rauf, I think your next post is going to be hard. I hope groups like Cultural Survival (see my side bar) will grow and keep fighting. I read about the Ngobe tribe in Panama that is being bulldozed out becoz they are in the way of a damn project, but CS is helping with attorneys to fight. (Like the Silent Valley dam project, eh?) The tribe is not used to fighting, and it takes a lot of encouragement and winning small battles to keep going. If you click on Cultural Survival I think it is on the first page: Action Alert: Panama.

Ruth said...

Actually, rauf, what is to be learned from the Silent Valley dam project, becoz the battle against it was won? I don't remember how it got stopped.

Ruth said...
This comment has been removed by the author.
Ruth said...

Swedehart, if that happened, and we had to cultivate the farm for real, we'd probably expand the chickens Don just ordered to 100-200, for the eggs and poultry meat. On 5 acres we could probably also have a couple of milker cows and a couple for beef. We have 8 apple trees and one pear. We would plant the whole orchard with more fruit trees. We could make apple sauce, apple cider, etc. We have grapes and could plant another row of vines. We could plant a big veggie garden, and herbs. Wow, it would be a full time job for both of us. There is an excellent book by James Burke called "Connections" (from the 1970s) where he pictures all electrical power is gone and it doesn't come back. What would we do. And he traces the major inventions of history and what necessities invented them. We recommend it! It was also a late 1970s PBS series, which you can rent: Connections 1, 2 & 3, with several disks in each season.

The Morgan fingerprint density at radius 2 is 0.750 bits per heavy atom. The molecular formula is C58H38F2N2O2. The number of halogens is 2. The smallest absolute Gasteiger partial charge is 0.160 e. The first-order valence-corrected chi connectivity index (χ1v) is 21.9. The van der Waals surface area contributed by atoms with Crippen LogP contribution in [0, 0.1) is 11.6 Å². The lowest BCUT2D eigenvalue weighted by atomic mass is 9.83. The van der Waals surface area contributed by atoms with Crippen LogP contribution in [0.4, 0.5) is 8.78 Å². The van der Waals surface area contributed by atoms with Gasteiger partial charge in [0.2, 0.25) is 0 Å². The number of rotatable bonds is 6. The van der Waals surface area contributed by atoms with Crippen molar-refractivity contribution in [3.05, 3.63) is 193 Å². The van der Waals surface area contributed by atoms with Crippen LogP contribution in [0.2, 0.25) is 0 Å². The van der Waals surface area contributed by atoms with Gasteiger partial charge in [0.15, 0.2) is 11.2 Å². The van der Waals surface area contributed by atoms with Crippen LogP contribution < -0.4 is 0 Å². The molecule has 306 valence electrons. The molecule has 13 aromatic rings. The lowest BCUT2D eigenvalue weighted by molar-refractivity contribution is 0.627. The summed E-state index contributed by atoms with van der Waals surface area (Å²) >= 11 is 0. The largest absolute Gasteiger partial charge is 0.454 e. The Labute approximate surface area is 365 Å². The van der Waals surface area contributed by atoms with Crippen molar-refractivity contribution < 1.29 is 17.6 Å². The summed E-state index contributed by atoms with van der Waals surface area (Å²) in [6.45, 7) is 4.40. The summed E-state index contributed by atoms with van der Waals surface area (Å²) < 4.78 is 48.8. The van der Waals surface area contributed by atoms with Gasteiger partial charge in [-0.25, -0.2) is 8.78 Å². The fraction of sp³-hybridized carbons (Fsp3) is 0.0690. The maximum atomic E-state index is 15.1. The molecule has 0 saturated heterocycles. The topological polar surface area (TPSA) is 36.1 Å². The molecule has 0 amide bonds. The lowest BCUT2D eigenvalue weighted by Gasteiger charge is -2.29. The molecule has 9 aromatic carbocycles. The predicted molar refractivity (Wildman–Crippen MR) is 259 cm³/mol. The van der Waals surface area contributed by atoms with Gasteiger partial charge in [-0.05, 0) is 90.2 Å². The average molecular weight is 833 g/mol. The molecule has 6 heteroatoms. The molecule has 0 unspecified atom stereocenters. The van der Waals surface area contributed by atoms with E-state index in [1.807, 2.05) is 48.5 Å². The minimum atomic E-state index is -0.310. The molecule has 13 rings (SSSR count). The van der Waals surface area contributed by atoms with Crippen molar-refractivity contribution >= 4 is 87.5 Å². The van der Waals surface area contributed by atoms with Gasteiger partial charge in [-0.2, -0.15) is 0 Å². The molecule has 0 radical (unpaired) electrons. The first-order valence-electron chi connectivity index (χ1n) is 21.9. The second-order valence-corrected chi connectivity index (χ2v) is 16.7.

SwedeHart said...

Cool, no I have never heard of Connections. I'll see if our library has it. So, I take it you two have discussed this before:D You sound prepared.

Ruth said...

Hehe, Swedehart, we discussed it as I typed the comment. :)

Ginnie said...

I feel so far behind, Ruth! :( BUT, I will look for Green Works. So glad we're moving in the right direction in more ways than one.

Ruth said...

Boots, you've got far more important things to do than this, so I thank you for coming and leaving a message. Yes, maybe you can even take some Green Works back to AMS, although I'm guessing there are some good green cleaners on the market in Europe.

mystic rose said...

thanks for posting this! I was looking for something like this.

Ruth said...

Oh, that's good, Mystic!